It was also the sort of success story New York desperately needs more of. From the very early days following September 11, economists predicted a second disaster: a wave of mass joblessness. They proved all too prophetic. After 9/11, an emerging recession snowballed. The city has lost more than 230,000 jobs since December 2000, and an estimated 300,000 residents are unemployed. The Independent Budget Office projects the city will lose 38,000 more jobs this year. New York City's official unemployment rate is now 8.6 percent–2.2 points higher than the rest of the nation.
This spring, Herman and allies sought more funding for wage subsidies. CWE found enthusiastic private support: $1 million from the September 11 Fund to subsidize about a hundred more workers.
But they've had no luck so far with public money. New York's congressional delegation has still not succeeded in renewing the initial funding. Now CWE plans to turn to what should be a natural source of support: the Lower Manhattan Development Corporation. Jointly governed by the city and state, the LMDC oversees more than $2.7 billion in federal redevelopment funds, channeled through the U.S. Department of Housing and Urban Development's Community Development Block Grant program. A little over $1.1 billion remains to be allocated.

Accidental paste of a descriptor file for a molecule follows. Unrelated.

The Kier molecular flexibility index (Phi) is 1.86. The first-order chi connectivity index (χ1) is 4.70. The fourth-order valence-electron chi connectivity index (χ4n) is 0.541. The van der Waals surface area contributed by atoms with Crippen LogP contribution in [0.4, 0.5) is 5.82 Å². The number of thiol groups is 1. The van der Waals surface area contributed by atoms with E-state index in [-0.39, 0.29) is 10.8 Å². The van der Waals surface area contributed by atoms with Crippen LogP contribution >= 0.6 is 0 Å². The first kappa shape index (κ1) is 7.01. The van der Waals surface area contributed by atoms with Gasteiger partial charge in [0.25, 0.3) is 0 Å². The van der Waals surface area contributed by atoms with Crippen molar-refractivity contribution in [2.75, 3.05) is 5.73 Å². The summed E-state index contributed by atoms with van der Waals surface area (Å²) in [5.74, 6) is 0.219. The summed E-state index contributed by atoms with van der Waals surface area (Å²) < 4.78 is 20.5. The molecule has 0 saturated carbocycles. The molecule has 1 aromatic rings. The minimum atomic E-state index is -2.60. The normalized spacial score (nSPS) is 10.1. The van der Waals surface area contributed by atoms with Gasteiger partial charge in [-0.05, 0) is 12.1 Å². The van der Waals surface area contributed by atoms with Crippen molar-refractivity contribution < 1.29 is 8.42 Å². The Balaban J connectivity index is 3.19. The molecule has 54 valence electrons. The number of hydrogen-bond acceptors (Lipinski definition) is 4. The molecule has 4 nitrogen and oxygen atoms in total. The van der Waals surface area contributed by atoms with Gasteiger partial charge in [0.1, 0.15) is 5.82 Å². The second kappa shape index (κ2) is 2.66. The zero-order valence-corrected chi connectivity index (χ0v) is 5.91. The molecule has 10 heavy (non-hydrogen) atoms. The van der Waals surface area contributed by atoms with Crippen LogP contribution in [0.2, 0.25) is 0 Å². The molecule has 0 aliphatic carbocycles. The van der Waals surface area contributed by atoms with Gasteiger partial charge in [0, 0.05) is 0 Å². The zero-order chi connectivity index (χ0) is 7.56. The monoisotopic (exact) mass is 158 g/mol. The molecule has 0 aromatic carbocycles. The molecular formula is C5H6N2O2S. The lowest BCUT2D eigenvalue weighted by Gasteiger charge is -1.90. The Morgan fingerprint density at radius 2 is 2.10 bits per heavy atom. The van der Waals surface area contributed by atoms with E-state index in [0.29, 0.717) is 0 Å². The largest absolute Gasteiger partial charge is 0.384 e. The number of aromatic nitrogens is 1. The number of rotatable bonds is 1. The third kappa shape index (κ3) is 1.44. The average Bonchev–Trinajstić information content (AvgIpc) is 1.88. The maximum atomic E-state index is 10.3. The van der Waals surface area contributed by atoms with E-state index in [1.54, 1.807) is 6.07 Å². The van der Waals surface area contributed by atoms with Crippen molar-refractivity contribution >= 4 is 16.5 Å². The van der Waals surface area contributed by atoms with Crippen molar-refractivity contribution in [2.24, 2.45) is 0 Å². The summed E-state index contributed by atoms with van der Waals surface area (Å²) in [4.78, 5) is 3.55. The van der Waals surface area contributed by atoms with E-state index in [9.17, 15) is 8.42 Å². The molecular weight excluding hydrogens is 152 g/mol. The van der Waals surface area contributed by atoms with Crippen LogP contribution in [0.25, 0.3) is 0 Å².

In theory, the LMDC is giving that money away for projects like Herman's. In May 2002, it issued a broadly worded solicitation for proposals, including projects helping lower Manhattan's economy. LMDC won't detail how many proposals it has received since then. But in January, an executive from the agency told a meeting of business owners that it had received more applications than it had funding for, according to a source present at the meeting.
Numerous organizations like CWE–established groups with track records in community and economic development–say they have submitted ideas aimed specifically at tackling the jobs crisis. Many of those projects focus on Chinatown, which is still reeling from the double whammy of 9/11 and SARS hysteria.
But over a year later, the LMDC has approved few grants. Most recently, it gave $25 million to the Battery Conservancy for improvements to Battery Park; LMDC also helped fund the River to River Festival and the Listening to the City rebuilding forum. It has not approved any of the economic redevelopment proposals.
LMDC told one applicant that it won't be considering any until at least this November, and suggested to others that the agency will eventually issue a new set of solicitations looking for specific projects. But the LMDC has not even indicated whether, in the end, it will commit to funding programs to aid employment and the economy. “There are lots of proposals pending, and no clarity on the process,” says Herman. “It's not clear whether they're interested in near-term programs or squirreling money away for infrastructure.”